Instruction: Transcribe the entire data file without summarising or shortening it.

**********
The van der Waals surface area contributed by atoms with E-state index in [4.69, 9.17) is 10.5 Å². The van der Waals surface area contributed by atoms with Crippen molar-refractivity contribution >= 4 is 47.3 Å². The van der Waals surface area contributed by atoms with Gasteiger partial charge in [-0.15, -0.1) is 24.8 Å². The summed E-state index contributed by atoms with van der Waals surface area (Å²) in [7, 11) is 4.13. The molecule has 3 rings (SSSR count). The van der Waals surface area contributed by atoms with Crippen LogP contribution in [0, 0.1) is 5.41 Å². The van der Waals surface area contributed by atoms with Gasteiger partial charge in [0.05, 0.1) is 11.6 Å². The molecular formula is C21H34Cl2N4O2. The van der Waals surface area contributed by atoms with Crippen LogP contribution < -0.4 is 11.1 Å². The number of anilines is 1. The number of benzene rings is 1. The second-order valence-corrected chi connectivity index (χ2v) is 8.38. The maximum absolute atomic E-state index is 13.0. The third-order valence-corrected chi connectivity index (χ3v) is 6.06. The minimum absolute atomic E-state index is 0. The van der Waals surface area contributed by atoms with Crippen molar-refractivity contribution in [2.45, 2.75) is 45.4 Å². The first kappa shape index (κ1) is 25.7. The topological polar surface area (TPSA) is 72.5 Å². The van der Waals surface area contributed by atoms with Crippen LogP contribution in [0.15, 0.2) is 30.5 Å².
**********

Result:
The van der Waals surface area contributed by atoms with E-state index in [4.69, 9.17) is 10.5 Å². The van der Waals surface area contributed by atoms with Crippen molar-refractivity contribution >= 4 is 47.3 Å². The van der Waals surface area contributed by atoms with Gasteiger partial charge in [-0.15, -0.1) is 24.8 Å². The summed E-state index contributed by atoms with van der Waals surface area (Å²) in [7, 11) is 4.13. The molecule has 3 rings (SSSR count). The van der Waals surface area contributed by atoms with Crippen LogP contribution in [0, 0.1) is 5.41 Å². The van der Waals surface area contributed by atoms with Gasteiger partial charge in [0.05, 0.1) is 11.6 Å². The molecular formula is C21H34Cl2N4O2. The van der Waals surface area contributed by atoms with Crippen LogP contribution < -0.4 is 11.1 Å². The number of anilines is 1. The number of benzene rings is 1. The second-order valence-corrected chi connectivity index (χ2v) is 8.38. The maximum absolute atomic E-state index is 13.0. The third-order valence-corrected chi connectivity index (χ3v) is 6.06. The minimum absolute atomic E-state index is 0. The van der Waals surface area contributed by atoms with Crippen molar-refractivity contribution in [2.45, 2.75) is 45.4 Å². The first kappa shape index (κ1) is 25.7. The topological polar surface area (TPSA) is 72.5 Å². The van der Waals surface area contributed by atoms with Crippen LogP contribution in [0.15, 0.2) is 30.5 Å².